The Moraceae—often called the mulberry family or fig family—are a family of flowering plants comprising about 38 genera and over 1100 species.[3] Most are widespread in tropical and subtropical regions, less so in temperate climates; however, their distribution is cosmopolitan overall. The only synapomorphy within the Moraceae is presence of laticifers and milky sap in all parenchymatous tissues, but generally useful field characters include two carpels sometimes with one reduced, compound inconspicuous flowers, and compound fruits.[4] The family includes well-known plants such as the fig, banyan, breadfruit, jackfruit, mulberry, and Osage orange. The 'flowers' of Moraceae are often pseudanthia (reduced inflorescences).

Temporal range: 80–0 Ma Cretaceous – Recent
Panama rubber tree (Castilla elastica)
Scientific classification Edit this classification
Kingdom: Plantae
Clade: Tracheophytes
Clade: Angiosperms
Clade: Eudicots
Clade: Rosids
Order: Rosales
Family: Moraceae
Gaudich. (1835) nom. cons.[1][2]

48; see text

Ficus retusa (Moraceae) in Bagh-e-Jinnah, Lahore





The family varies from colossal trees like the Indian Banyan (Ficus benghalensis) which can cover five acres (two hectares) of ground, to Dorstenia barnimiana which is a small stemless, bulbous succulent 2–5 cm in diameter that produces a single peltate leaf on a 4–15 cm petiole. These two species have an approximately one billion fold difference in weight.[5][6]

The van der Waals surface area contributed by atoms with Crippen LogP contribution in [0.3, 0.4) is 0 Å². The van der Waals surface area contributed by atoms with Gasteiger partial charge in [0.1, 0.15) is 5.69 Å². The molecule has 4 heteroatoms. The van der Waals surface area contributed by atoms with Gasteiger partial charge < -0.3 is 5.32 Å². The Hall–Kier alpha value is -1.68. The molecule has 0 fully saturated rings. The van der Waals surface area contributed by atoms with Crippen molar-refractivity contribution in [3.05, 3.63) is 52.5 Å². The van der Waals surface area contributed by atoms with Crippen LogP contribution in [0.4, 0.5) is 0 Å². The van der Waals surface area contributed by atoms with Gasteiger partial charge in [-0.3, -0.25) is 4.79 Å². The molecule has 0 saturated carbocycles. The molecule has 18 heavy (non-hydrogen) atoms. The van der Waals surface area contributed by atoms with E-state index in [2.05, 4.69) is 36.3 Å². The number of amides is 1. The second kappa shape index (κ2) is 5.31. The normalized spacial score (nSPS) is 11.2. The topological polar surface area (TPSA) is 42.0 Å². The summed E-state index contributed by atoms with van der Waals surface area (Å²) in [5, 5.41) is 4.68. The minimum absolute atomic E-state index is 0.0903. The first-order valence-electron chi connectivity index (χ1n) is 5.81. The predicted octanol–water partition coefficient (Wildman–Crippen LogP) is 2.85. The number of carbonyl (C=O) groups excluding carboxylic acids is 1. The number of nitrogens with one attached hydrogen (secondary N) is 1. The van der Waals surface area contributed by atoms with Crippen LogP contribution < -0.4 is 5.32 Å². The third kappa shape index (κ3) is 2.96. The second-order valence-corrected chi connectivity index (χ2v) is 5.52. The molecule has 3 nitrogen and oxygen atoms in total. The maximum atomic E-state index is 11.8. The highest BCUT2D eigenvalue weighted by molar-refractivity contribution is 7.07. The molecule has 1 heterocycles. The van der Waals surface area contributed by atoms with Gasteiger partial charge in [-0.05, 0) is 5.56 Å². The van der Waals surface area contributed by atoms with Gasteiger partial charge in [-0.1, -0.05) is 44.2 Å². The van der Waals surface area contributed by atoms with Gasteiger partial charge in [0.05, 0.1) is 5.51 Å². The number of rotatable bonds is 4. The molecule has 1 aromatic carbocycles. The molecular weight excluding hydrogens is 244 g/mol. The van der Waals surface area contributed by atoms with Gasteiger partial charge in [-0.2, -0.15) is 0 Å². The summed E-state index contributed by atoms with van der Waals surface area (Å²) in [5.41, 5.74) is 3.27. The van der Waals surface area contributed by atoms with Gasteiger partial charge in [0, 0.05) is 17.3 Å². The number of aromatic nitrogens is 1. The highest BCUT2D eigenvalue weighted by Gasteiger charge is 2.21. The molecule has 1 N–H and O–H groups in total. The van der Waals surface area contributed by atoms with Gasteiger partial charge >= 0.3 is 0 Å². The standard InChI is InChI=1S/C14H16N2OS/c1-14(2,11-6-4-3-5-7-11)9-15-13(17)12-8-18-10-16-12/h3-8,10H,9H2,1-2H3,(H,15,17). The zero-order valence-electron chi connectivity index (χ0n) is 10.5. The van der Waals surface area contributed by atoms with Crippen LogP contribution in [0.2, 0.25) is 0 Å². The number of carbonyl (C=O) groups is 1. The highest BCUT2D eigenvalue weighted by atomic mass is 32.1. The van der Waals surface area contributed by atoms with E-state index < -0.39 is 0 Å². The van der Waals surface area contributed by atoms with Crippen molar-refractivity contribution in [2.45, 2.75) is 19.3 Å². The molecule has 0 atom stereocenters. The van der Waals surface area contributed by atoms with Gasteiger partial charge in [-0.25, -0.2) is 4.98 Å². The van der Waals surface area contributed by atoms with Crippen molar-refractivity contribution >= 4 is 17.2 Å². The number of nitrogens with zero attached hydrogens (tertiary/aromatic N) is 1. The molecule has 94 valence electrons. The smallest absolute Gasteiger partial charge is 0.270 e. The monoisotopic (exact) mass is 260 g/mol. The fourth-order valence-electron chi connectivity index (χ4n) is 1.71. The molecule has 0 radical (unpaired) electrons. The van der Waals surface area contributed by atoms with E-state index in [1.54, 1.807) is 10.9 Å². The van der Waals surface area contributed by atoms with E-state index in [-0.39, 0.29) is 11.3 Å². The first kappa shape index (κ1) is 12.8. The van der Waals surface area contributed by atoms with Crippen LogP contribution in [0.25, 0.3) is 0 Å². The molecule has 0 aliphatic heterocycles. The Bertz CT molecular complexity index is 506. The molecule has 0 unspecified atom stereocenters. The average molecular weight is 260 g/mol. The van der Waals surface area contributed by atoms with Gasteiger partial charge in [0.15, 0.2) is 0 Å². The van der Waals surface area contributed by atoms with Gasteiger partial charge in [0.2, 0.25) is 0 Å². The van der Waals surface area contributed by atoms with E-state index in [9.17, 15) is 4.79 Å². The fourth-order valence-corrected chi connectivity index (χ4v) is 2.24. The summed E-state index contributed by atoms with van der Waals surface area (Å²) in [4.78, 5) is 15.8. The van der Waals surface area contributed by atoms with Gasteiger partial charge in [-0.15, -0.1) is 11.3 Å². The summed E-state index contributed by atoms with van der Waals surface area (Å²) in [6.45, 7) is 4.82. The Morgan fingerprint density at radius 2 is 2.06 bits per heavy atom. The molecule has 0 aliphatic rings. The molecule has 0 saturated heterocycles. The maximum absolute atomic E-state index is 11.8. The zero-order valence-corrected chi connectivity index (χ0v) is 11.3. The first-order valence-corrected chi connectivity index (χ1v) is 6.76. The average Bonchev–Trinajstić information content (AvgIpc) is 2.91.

The individual flowers are often small, with single whorled or absent perianth. Most flowers have either petals or sepals, but not both, known as monochlamydeae, and have pistils and stamens in different flowers, known as diclinous. Except for Brosimum gaudichaudii and Castilla elastica, the perianth in all species of the Moraceae contain sepals. If the flower has an inflexed stamen, then pollen is released and distributed by wind dispersal; however, if the stamen is straight, then insect pollination is most likely to occur. Insect pollination occurs in Antiaropsis, Artocarpus, Castilla, Dorstenia, Ficus, and Mesogyne.[7]



The leaves are much like the flowers when analyzing diversity. The leaves can be singly attached to the stem or alternating, they may be lobed or unlobed, and can be evergreen or deciduous depending on the species in question.[citation needed] The red mulberry can host numerous leaf types on the same tree. Leaves can be both lobed and unlobed and appear very different, but coexist on the same plant.[8]

Fruits and seeds


Plant species in the Moraceae are best known for their fruits. Overall, most species produced a fleshy fruit containing seeds. Examples include the breadfruit from Artocarpus altilis, the mulberry from Morus rubra, the fig from Ficus carica, and the jackfruit from Artocarpus heterophyllus.[9][10]



Formerly included within the now defunct order Urticales, recent molecular studies have resulted in the family's placement within the Rosales in a clade called the urticalean rosids that also includes Ulmaceae, Celtidaceae, Cannabaceae, and Urticaceae. Cecropia, which has variously been placed in the Moraceae, Urticaceae, or their own family, Cecropiaceae, is now included in the Urticaceae.[11]

Dioecy (having individuals with separate sexes) appears to be the primitive state in Moraceae.[9] Monoecy has evolved independently at least four times within the family.



Modern molecular phylogenetics suggest these relationships:[11][9][10][12]

Tribes and genera


Moraceae is comprised 48 genera[2] in seven tribes.[13][14]

Other genera accepted by Plants of the World Online as of April 2024: